Figure 2: Al_poly XRT image (reversed colour table) of the jet-like feature studied here. The vertical continuous line corresponds to the position of the SUMER slit. The dash-dotted line denotes the horizontal and part of the vertical field-of-view of the EIS raster. (Click figure to see full-size image)

From the spectroscopic observations we determined a temperature of 12 MK (Fe XXIII) in the energy deposition site while the density derived in the same location from the Fe XII 186.88/195.12 Å line ratio was 4 x 1010 cm-3. Surprisingly, when both spectrometers were observing the same position, very weak emission was found in the SUMER Mg X 624.9 Å line while at the same time all spectral lines from Fe XII to Fe XV in EIS had a large increase in emission. However, the increase in the Mg X line could be due to a blend by chromospheric lines rather than Mg X itself. That raises concerns about the uncertainty in using the SUMER Mg X 624.9 Å line for coronal diagnostics as it has been done during the SoHO era.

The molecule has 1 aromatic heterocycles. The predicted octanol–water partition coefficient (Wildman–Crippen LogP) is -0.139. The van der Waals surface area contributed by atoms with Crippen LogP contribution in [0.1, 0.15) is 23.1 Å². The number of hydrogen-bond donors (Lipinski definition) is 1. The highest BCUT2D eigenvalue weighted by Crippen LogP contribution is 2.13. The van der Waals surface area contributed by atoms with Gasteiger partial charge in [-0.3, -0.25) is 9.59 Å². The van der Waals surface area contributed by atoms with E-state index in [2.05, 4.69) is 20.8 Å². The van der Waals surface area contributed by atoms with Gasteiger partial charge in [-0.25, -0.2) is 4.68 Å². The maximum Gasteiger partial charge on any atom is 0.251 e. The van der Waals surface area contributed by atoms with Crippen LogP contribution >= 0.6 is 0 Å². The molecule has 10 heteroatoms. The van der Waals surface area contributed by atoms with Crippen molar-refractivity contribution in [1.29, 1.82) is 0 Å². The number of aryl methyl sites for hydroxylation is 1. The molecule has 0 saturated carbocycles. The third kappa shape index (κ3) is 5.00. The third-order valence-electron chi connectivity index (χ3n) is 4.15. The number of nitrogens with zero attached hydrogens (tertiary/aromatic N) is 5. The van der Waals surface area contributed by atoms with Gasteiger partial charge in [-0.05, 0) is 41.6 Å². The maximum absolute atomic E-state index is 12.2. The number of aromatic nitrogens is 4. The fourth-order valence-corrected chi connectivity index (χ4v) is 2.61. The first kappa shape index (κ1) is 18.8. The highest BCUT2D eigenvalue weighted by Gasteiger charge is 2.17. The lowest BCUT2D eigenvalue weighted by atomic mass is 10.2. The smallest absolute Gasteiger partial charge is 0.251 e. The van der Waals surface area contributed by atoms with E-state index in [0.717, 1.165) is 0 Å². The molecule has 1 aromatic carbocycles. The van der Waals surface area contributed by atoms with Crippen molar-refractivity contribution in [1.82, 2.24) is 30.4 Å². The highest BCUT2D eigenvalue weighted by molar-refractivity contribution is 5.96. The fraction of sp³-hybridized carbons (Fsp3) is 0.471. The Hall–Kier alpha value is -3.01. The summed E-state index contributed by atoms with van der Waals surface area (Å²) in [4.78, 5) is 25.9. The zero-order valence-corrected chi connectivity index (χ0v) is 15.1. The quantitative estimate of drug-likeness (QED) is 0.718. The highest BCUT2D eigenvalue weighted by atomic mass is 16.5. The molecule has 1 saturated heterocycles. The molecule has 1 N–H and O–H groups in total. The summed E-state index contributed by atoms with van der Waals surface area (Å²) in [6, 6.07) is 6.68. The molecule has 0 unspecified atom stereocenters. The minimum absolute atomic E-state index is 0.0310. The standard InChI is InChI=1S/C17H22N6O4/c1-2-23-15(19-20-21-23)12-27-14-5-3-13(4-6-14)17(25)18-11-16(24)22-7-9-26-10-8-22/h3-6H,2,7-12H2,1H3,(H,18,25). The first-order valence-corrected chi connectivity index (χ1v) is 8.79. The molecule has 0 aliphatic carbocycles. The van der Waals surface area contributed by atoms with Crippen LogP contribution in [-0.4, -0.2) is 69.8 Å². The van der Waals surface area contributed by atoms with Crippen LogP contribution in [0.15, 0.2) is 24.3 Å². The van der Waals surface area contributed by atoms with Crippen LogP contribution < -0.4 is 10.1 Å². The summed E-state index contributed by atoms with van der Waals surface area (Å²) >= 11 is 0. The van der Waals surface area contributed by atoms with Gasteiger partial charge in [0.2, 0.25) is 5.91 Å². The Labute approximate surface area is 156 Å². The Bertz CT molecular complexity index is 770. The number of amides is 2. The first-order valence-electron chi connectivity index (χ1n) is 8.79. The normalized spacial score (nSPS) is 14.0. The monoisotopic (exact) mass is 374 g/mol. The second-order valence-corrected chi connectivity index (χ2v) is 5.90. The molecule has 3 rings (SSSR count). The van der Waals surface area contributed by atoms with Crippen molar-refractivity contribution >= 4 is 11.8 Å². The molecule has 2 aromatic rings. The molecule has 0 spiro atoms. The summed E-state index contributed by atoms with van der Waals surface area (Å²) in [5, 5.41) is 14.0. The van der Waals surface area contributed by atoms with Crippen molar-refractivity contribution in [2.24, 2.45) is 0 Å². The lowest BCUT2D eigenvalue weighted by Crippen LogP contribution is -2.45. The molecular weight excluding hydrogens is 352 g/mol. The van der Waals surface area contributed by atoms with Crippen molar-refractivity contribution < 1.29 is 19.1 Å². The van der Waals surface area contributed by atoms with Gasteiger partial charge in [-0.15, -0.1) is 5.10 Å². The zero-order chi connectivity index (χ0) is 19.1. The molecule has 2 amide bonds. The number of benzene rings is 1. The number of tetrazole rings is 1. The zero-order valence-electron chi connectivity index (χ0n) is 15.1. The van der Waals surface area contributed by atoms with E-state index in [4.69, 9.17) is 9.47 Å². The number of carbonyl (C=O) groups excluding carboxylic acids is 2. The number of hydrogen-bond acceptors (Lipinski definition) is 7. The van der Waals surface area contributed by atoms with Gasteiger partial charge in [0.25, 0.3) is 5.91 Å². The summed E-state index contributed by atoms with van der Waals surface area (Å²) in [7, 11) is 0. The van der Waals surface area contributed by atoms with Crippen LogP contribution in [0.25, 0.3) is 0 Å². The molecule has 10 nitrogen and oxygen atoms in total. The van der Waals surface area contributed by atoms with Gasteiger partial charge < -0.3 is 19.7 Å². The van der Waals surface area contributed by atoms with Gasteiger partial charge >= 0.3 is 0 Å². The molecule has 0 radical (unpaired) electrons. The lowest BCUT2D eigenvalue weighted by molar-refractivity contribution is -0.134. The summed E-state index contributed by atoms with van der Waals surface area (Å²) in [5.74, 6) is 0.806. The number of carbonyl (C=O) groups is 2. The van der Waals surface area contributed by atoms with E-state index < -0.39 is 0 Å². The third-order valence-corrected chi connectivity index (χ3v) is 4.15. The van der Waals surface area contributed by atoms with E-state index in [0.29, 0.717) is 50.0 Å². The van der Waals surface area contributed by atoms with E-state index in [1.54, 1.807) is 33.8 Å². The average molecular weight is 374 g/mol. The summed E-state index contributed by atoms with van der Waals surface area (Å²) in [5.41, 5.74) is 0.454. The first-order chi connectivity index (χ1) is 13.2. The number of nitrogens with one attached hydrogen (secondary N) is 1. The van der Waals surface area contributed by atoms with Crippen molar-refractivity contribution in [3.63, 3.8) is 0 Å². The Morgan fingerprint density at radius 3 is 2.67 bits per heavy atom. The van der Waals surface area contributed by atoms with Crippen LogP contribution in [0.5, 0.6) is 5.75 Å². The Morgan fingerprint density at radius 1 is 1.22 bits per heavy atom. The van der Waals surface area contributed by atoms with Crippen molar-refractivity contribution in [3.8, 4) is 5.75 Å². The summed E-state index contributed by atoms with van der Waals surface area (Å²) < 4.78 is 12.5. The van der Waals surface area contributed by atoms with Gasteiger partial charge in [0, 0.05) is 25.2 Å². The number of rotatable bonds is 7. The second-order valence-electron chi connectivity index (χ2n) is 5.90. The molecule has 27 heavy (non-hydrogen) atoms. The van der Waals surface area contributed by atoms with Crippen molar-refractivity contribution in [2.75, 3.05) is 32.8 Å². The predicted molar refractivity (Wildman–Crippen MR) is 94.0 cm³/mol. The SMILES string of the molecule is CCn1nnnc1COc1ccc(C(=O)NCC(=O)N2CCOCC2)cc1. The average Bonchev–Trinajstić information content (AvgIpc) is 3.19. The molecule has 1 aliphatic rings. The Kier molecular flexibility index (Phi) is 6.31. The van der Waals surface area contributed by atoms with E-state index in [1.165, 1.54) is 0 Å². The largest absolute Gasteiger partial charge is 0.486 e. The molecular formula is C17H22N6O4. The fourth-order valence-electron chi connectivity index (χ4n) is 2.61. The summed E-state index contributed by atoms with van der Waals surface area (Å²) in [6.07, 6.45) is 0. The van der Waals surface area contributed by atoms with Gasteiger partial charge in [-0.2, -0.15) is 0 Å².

Figure 3: Top: XRT image over-plotted with the SUMER slit position and EUVI A and B images during the jet-like phenomenon. Bottom (from left to right): EIS He II 256.32 Å and Fe XII 195.12 Å spectra along the EIS slit at 01:02:44 UT; SUMER O V and N V spectra along the SUMER slit; and a spectral window comprising C I 1248.0 Å, C I 1249.0 Å, Mg X 624.9 Å taken in second order, Si II 1250.41 Å and S II 1250.58 Å at 01:02:019UT (for details on blends and formation temperatures please see Madjarska (2011)). (Click figure to see full-size image)

Madjarska, 2011, A&A, 526, 19
Subramnian, S., Madjarska, M.S. & Doyle, J.G., 2010, A&A, 516, 50

For more details, please contact: Dr. Lucie Green.

Next EIS Nugget    »»  coming on May 01, 2011

Hinode observations and 3D magnetic structure of an X-ray bright point
(by C. E. Alexander, G. Del Zanna, and R. C. Maclean )

Last Revised: Monday, 30-Mar-2011

Feedback and comments: webmaster

EIS partner logo